5 things I learned living in a new city

Moving to Vancouver was one of the craziest, scariest, and most rewarding experiences I have had to date. It pushed me so far out of my comfort zone that I was on the verge of a mental breakdown upon arriving back home two months later.

You can read the whole story here: The time I moved to Downtown Vancouver

But long story short, in Summer of 2015 I sold all my stuff and moved from Calgary to Vancouver and it ended up being one of the best growing experiences to date, teaching me so much about myself. And even though it didn’t turn out quite the way I had hoped it would, I learned so much about myself that I never would have learned if I never went.

I don’t regret for one minute my decision to go, and it will always be a very fond memory, but here are some of the main things I learned while living somewhere else.

  • I realized how much I actually loved and appreciated my own hometown

I think before I moved to Vancouver, I wasn’t appreciating my home city as much as I could have been, and so I couldn’t see its beauty. I was always taking it for granted. When I moved back home, I remember feeling blown away this time by the beauty of Calgary, as my perspective on things had changed dramatically in Vancouver. Now even to this day, I am absolutely in love with my city now and hope to settle down in Calgary one day, and the surrounding mountains are close enough to escape to when you need a mini vacation. Right now I am in Calgary, as it is my home base, but I am definitely not done exploring this planet yet!! 


  • I realized how short-lived friendships can be, and how you should cherish the moments you have with them while you can. 

When you travel, you make all these amazing friends, and they are only in your life for a short period of time and then they are gone in the blink of an eye, just like that. Someone you just spent weeks, sometimes months hanging out with, getting to know. Learning about what they like, what they don’t like. Connecting with them on a deeper level. And then when you are leaving, you say,

“Don’t worry, we will definitely keep in touch, I have you on facebook after all!” But deep down, you both know that you’ll likely never see each other again.

It sucks, but that is the beauty in this, it makes you appreciated people so much more when you are with them, realizing that they will only be here for so long. 


  • I learned that as strong as I thought I was, I inevitably got profoundly lonely and missed my friends and family back home

Before I moved to Vancouver, I remember thinking, Oh well I will be all alone there, I don’t know many people at all, but that will be fine, I got this, I am a strong person…
But it wasn’t very long into my trip, I don’t even think it was a whole week yet, when this utter sense of loneliness came over me, and through time, it just started building more and more until I finally couldn’t take it anymore and had to come home. 

I realized that family meant a lot to me, and real friends are hard to come by. 

I realized how much I needed these people in my life and how important they were to me. Thinking I could do it all on my own was somewhat brave, but not planned out very well. I think if I would have set myself up better there, and maybe did phone calls or skype sessions with friends and family back home, it would have been better for me. But now I know for next time that I can go for at least two months at a time, but I think now that I’ve learned this about myself, I will be able to do what I want to do, and travel the world indefinitely!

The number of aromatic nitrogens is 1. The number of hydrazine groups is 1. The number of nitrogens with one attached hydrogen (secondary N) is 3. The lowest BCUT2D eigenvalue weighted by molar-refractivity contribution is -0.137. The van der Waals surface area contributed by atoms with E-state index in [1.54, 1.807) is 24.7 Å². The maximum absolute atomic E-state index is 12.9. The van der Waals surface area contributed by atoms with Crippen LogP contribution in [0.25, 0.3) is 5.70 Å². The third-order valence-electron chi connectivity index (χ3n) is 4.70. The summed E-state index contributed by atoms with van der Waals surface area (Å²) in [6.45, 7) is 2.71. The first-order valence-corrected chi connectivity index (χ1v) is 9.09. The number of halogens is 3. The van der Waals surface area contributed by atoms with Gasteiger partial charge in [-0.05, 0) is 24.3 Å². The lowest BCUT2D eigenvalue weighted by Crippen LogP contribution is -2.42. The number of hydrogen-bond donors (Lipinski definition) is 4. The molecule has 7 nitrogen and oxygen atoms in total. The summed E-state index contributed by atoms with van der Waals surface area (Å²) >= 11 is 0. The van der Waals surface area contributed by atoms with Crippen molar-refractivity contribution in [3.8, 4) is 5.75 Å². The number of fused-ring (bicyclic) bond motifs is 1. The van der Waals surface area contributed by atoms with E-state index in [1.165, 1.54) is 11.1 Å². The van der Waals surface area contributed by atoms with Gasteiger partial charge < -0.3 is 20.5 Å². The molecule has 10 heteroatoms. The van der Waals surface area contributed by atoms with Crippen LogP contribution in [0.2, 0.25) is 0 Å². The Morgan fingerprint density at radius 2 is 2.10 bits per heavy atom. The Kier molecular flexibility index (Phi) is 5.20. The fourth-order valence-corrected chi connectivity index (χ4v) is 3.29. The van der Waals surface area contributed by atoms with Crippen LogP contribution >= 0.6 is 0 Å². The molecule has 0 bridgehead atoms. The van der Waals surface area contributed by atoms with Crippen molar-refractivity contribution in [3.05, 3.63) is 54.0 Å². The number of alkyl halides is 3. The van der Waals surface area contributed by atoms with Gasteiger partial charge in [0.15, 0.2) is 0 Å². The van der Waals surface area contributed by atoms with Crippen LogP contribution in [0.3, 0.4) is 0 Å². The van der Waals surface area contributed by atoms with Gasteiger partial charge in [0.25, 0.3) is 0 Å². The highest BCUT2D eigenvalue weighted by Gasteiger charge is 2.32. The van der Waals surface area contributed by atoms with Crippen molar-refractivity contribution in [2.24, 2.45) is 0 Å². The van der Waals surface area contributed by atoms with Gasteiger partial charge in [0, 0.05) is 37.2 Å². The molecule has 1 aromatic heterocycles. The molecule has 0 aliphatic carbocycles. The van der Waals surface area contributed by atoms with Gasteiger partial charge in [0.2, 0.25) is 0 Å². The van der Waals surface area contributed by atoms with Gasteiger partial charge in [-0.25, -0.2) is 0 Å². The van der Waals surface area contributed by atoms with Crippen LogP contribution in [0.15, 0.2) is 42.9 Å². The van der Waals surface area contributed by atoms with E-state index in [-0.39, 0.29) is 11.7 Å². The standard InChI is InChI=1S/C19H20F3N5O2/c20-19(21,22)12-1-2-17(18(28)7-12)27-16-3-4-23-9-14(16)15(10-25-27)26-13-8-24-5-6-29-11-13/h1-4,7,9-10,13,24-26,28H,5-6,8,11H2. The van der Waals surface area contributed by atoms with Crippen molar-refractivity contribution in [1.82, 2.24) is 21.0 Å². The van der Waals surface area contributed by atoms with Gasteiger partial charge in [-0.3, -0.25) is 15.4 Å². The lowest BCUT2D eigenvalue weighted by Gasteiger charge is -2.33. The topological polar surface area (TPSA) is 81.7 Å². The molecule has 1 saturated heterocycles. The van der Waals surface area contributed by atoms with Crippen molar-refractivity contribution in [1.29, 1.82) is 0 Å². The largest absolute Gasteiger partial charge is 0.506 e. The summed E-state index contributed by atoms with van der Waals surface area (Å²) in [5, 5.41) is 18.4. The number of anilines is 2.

• I learned that as much as I thought I enjoyed the hospitality business, it was not something I wanted to do for the rest of my life…

Working in the food service industry is very challenging. I worked harder and longer hours than I had ever worked in my life during my time in Vancouver, and I was making pennies compared to what I made back home. I always had thought I would stay in the industry forever, and work my way up to management one day, but Vancouver made me realize that this is definitely not what I wanted to do.

Hospitality workers are some of the hardest workers I know. It’s not that they have a ton of physical labor like a construction worker may have, although we still have some, but more so than that, we have to keep our smiles on and spirits high at all times of the day, which I think is the hardest part. 


  • Reality seemed completely different to me after because my perspective had opened so much.

Nothing seemed normal to me anymore, it was like I was living in a whole different world and I wasn’t exactly prepared for that. I’d never lived anywhere except Calgary, and now I was living in this extremely busy downtown area, all by myself, with streets crowded with people, despite my dislike for crowds. And boy was I in for a shock! 

I was the type of person at the time, that didn’t like to leave the house on weekends because places will be too busy and crowded, so I would just hang at home. 

My perspective on things opened, and I realized that I couldn’t be shy and scared to leave my house anymore, and so I pushed myself every day to leave and go do something. I explore a lot, and now have a very good understanding of Vancouver and all the cool parts of Vancouver which were absolutely amazing. I was able to see so many amazing things that I never would have seen had I not opened myself up to a new experience. 


So there we have it, folks, the 5 things I learned living in a new city! It was a wild ride, and I am happy that I did it, as I was able to cross another thing off My Bucket List!!



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